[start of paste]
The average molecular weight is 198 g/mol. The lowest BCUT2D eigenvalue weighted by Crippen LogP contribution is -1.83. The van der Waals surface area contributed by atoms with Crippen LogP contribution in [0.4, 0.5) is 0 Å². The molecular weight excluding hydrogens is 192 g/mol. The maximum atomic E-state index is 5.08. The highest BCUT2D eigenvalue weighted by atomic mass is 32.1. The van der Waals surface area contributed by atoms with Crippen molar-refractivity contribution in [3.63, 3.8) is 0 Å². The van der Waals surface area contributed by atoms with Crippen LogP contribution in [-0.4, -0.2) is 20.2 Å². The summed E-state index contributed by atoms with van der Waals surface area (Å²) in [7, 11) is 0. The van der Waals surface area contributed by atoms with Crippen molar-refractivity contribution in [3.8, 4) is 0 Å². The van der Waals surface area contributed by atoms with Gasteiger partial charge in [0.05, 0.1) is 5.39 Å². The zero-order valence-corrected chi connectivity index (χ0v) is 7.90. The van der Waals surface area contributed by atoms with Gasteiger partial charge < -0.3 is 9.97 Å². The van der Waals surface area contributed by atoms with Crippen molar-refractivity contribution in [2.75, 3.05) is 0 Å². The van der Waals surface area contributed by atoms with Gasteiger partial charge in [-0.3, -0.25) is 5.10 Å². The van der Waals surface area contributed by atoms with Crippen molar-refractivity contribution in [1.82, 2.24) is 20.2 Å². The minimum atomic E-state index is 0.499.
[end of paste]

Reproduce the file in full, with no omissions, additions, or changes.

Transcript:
The average molecular weight is 198 g/mol. The lowest BCUT2D eigenvalue weighted by Crippen LogP contribution is -1.83. The van der Waals surface area contributed by atoms with Crippen LogP contribution in [0.4, 0.5) is 0 Å². The molecular weight excluding hydrogens is 192 g/mol. The maximum atomic E-state index is 5.08. The highest BCUT2D eigenvalue weighted by atomic mass is 32.1. The van der Waals surface area contributed by atoms with Crippen molar-refractivity contribution in [3.63, 3.8) is 0 Å². The van der Waals surface area contributed by atoms with Crippen LogP contribution in [-0.4, -0.2) is 20.2 Å². The summed E-state index contributed by atoms with van der Waals surface area (Å²) in [7, 11) is 0. The van der Waals surface area contributed by atoms with Crippen molar-refractivity contribution in [3.8, 4) is 0 Å². The van der Waals surface area contributed by atoms with Gasteiger partial charge in [0.05, 0.1) is 5.39 Å². The zero-order valence-corrected chi connectivity index (χ0v) is 7.90. The van der Waals surface area contributed by atoms with Gasteiger partial charge < -0.3 is 9.97 Å². The van der Waals surface area contributed by atoms with Crippen molar-refractivity contribution in [2.75, 3.05) is 0 Å². The van der Waals surface area contributed by atoms with Gasteiger partial charge in [-0.3, -0.25) is 5.10 Å². The van der Waals surface area contributed by atoms with Crippen molar-refractivity contribution in [1.82, 2.24) is 20.2 Å². The minimum atomic E-state index is 0.499.